Layers and layers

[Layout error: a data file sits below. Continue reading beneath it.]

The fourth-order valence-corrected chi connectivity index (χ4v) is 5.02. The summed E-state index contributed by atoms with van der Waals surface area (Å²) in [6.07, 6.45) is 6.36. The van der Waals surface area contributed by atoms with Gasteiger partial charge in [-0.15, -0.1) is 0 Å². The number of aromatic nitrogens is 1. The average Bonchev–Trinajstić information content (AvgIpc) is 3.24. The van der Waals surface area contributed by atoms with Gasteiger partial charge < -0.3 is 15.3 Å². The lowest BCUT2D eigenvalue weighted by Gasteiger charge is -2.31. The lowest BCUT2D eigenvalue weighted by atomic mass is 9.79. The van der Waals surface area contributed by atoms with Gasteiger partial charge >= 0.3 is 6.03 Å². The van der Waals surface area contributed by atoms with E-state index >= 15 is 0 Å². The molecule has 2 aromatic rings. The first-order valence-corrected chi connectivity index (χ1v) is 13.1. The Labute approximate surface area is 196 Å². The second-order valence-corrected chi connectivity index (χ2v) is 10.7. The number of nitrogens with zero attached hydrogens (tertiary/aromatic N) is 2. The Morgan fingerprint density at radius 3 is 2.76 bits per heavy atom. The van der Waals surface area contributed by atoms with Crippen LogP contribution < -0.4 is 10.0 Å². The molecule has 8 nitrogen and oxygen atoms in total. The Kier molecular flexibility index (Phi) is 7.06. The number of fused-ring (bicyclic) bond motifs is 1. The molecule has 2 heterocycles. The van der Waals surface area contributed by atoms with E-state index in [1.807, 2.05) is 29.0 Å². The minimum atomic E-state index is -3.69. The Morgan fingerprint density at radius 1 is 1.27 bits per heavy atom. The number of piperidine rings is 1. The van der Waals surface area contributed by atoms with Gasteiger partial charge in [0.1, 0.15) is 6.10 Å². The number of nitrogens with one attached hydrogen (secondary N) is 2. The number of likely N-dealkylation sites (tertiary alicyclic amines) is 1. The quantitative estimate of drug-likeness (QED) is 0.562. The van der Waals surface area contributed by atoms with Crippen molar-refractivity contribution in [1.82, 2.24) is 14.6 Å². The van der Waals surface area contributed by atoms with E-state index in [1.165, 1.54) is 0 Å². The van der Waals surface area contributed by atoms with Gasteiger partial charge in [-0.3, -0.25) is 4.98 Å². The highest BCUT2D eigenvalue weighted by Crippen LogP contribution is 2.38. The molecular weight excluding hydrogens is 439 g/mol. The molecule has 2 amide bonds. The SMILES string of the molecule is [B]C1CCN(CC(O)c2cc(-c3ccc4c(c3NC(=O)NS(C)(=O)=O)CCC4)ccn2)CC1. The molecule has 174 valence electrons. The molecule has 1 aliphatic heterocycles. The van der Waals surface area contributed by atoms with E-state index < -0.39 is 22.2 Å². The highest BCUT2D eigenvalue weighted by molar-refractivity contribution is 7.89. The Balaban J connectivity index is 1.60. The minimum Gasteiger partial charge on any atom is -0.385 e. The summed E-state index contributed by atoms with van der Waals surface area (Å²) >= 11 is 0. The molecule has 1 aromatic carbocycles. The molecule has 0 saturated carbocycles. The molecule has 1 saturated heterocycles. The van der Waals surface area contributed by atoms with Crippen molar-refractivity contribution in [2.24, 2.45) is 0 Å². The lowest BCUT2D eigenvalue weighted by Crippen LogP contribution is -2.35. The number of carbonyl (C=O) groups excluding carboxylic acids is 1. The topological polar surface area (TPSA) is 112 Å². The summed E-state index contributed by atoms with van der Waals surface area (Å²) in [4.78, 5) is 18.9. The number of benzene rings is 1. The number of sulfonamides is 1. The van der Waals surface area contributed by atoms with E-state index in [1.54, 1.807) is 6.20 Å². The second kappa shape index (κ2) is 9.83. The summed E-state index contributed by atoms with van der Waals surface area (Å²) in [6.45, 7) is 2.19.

I was talking with someone the other day who was quite critical of the behavior of others in her immediate environment. She spoke with such certainty, assuming that everyone was operating with ill-intent and was out to get her. I casually asked: "Do you really think they're doing that on purpose to upset you?" She said: "I guess not on purpose, but it is annoying." To which I replied: "So you're upset because they're falling short of your expectations, correct?" She said: "I never thought of it like that, but yeah, I guess so." "What's your relationship like with yourself--do you tend to be more self-critical or self-compassionate," I asked? "I'm definitely self-critical," she replied. I told her that it makes sense because we tend to treat others the way we treat ourselves. I added that it behooves us to understand there are many layers to behavior, and all of it expresses what we believe about ourselves and the world. I then asked: "Based on the behaviors you see at home, what might it be expressing that person is dealing with?" "Maybe they're struggling with anxiety, depression, and low-self esteem." And what do you think is behind their emotional pain? What painful experiences? What limitings beliefs? "I'm not sure!" I recommended that instead of judging their behavior, she'd seek to understand the motivation behind it, and we discussed the amount of empathy, vulnerability, and patience required to do so. I told her the search for understanding the layers and layers of behavior doesn't offer us the same instant gratification that judging does; though, it does create a healing environment not only for them but for her too. "Nothing in life is to be feared; it is only to be understood." Marie Curie



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